TRENTON, N.J. – Local governments will receive state aid for mosquito control efforts under a bill sponsored by Assemblyman Parker Space and signed into law on Friday.
“New Jerseyans are blessed to be able to experience so many different environments from dense forests to vast wetlands, but with that natural beauty comes bugs like mosquitoes. They are more than just annoying pests,” Space (R-Sussex) said. “Mosquitoes transmit diseases that can make people and livestock very sick. This funding will help protect communities from mosquito-borne illnesses.”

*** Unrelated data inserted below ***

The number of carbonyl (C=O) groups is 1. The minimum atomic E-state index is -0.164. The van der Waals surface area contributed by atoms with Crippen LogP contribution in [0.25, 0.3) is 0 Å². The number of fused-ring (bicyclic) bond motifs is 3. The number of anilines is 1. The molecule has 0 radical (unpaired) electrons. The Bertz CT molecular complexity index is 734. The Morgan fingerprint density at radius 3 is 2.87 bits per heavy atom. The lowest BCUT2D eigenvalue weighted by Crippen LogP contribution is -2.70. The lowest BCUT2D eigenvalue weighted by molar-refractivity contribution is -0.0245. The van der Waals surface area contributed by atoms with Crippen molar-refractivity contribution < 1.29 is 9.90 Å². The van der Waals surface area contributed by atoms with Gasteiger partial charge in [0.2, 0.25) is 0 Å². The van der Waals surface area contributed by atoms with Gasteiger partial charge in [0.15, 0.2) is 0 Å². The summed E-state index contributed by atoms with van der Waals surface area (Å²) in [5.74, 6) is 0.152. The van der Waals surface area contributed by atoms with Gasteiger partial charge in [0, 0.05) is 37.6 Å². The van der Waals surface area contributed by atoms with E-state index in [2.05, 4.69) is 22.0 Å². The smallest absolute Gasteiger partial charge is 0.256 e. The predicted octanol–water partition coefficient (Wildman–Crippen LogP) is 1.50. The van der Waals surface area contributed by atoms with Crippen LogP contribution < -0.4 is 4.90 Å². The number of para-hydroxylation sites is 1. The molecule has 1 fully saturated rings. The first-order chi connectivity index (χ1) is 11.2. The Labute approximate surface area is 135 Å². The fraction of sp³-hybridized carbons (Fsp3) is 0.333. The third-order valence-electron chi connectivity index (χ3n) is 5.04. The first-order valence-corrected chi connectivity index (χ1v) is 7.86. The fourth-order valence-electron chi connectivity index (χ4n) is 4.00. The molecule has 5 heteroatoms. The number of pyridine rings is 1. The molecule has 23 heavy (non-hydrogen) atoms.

Experts say that New Jersey’s weather conditions have contributed to a longer mosquito season. In general, the longer the season lasts the more opportunities mosquitoes have to get and transmit viruses. One-third of the 63 species of mosquito that call the Garden State home feed on human blood.
According to the state Health Department’s vector-borne illness report, there were 71 cases of malaria and 36 cases of West Nile virus in humans last year. Five people died as a result of contracting West Nile from a mosquito bite. People with malaria often experience fever, chills, and flu-like illness. Most people with West Nile virus do not experience symptoms, but a few people can get severe illness and develop central nervous system complications, which may cause death.
Space’s bill (A3898) appropriates $3 million for local mosquito control, research, administration and operations throughout New Jersey.